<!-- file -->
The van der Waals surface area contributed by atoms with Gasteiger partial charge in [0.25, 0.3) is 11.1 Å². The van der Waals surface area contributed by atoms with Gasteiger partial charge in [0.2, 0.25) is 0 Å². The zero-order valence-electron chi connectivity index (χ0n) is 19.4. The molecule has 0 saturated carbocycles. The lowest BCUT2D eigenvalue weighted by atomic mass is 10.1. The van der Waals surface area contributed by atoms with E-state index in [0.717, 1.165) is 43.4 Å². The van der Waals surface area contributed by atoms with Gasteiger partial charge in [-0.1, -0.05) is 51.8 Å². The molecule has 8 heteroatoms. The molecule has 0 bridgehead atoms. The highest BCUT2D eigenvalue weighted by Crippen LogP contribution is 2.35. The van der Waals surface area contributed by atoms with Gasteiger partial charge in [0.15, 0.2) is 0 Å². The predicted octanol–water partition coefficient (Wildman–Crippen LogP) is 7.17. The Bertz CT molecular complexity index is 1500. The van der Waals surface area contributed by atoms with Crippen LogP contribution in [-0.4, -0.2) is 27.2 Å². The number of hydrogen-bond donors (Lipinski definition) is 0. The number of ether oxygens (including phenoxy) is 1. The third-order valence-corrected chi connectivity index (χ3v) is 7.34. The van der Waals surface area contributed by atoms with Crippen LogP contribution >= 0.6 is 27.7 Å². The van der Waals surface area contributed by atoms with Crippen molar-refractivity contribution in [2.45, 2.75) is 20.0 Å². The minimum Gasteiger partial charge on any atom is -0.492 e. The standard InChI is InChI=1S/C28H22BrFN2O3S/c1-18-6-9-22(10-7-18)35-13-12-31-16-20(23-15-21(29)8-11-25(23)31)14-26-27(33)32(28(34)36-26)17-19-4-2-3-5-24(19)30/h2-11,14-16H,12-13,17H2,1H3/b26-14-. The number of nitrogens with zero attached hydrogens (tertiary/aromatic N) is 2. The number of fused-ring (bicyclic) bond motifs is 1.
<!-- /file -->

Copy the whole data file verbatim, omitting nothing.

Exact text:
The van der Waals surface area contributed by atoms with Gasteiger partial charge in [0.25, 0.3) is 11.1 Å². The van der Waals surface area contributed by atoms with Gasteiger partial charge in [0.2, 0.25) is 0 Å². The zero-order valence-electron chi connectivity index (χ0n) is 19.4. The molecule has 0 saturated carbocycles. The lowest BCUT2D eigenvalue weighted by atomic mass is 10.1. The van der Waals surface area contributed by atoms with E-state index in [0.717, 1.165) is 43.4 Å². The van der Waals surface area contributed by atoms with Gasteiger partial charge in [-0.1, -0.05) is 51.8 Å². The molecule has 8 heteroatoms. The molecule has 0 bridgehead atoms. The highest BCUT2D eigenvalue weighted by Crippen LogP contribution is 2.35. The van der Waals surface area contributed by atoms with Gasteiger partial charge in [0.15, 0.2) is 0 Å². The predicted octanol–water partition coefficient (Wildman–Crippen LogP) is 7.17. The Bertz CT molecular complexity index is 1500. The van der Waals surface area contributed by atoms with Crippen LogP contribution in [-0.4, -0.2) is 27.2 Å². The number of hydrogen-bond donors (Lipinski definition) is 0. The number of ether oxygens (including phenoxy) is 1. The third-order valence-corrected chi connectivity index (χ3v) is 7.34. The van der Waals surface area contributed by atoms with Crippen LogP contribution >= 0.6 is 27.7 Å². The van der Waals surface area contributed by atoms with Crippen molar-refractivity contribution in [2.45, 2.75) is 20.0 Å². The minimum Gasteiger partial charge on any atom is -0.492 e. The standard InChI is InChI=1S/C28H22BrFN2O3S/c1-18-6-9-22(10-7-18)35-13-12-31-16-20(23-15-21(29)8-11-25(23)31)14-26-27(33)32(28(34)36-26)17-19-4-2-3-5-24(19)30/h2-11,14-16H,12-13,17H2,1H3/b26-14-. The number of nitrogens with zero attached hydrogens (tertiary/aromatic N) is 2. The number of fused-ring (bicyclic) bond motifs is 1.